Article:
The U.S. Court of Appeals for the Eleventh Circuit’s position on the transmission of consumer data for debt collection purposes that had earlier sent shockwaves through the debt collection industry is being reevaluated.
In April 2021, the 11th Circuit ruled that a debt collector’s electronic transmission of data concerning a consumer’s debt to a third-party mailing vendor violated Section 1692c(b) of the Fair Debt Collection Practices Act (FDCPA), which prohibits communicating a consumer’s personal information to a third party “in connection with the collection of any debt.”
That debt collector sought a rehearing from which the 11th Circuit issued a substitute opinion in October 2021 which addressed the intervening U.S. Supreme Court’s decision in TransUnion LLC v. Ramirez.
However, a few short weeks later, the 11th Circuit issued an order sua sponte vacating the substitute opinion and directing that the case be reheard this time before the full panel.
In the vacated substitute opinion, the 11th Circuit addressed an intervening ruling in TransUnion, which clarified that if a plaintiff has not suffered real harm and the risk of future harm has not materialized into actual harm, the plaintiff lacks standing to pursue a claim in federal court. The panel ruled by a 2-1 majority that, notwithstanding the TransUnion holding, the consumer had federal standing to pursue his FDCPA claim against the debt collector, because he had suffered an injury, albeit an intangible one, resulting from an FDCPA violation. The majority ruled that the alleged harm was akin to an invasion of privacy, a recognized tort claim and one of the stated harms that Congress sought to address with the FDCPA. The dissenting judge argued that the majority’s interpretation of standing was overly broad considering the TransUnion ruling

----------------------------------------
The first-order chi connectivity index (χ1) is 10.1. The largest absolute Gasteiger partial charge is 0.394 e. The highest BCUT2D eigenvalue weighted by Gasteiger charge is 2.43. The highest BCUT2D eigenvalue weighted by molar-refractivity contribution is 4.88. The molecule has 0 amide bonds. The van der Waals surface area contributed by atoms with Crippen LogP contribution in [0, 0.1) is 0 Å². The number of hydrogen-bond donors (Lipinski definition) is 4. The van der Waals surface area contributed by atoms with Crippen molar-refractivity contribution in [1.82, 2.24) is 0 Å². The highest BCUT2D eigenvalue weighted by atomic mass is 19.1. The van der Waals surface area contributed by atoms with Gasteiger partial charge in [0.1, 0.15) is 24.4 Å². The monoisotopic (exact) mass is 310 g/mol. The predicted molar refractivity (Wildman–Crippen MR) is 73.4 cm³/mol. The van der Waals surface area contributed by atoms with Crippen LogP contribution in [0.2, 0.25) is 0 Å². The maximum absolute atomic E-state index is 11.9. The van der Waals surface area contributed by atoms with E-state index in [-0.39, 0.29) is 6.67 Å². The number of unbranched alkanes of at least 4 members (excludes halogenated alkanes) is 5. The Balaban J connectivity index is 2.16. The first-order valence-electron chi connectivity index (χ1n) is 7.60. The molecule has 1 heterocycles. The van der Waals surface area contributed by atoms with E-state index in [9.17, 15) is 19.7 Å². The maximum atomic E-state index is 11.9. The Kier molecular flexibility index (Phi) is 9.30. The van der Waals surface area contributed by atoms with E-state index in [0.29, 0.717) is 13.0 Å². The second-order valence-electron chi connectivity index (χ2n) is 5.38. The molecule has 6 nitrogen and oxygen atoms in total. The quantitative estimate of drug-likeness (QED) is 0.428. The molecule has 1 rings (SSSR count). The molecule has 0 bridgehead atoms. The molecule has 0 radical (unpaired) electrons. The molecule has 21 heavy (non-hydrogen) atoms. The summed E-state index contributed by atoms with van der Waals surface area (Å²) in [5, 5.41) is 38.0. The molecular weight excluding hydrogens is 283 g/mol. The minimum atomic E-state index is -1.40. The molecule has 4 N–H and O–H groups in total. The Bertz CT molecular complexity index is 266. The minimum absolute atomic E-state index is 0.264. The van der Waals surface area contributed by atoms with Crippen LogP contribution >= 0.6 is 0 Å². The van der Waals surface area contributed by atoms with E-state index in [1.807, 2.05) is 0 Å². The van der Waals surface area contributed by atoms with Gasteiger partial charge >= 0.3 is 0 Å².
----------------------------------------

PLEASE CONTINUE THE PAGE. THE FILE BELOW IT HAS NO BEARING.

After the Court vacated the substitute opinion, the Court directed the parties to submit en banc briefs focused on the question of the consumer’s standing to bring this suit in federal court.
Practice Point: The decision to order an en banc hearing was determined based upon a majority vote of the active judges in the 11th Circuit. We will continue to monitor this case for further developments.
Please contact Bryan M. Mull with questions concerning this topic.
Bryan M. Mull
410-576-4227 • firstname.lastname@example.org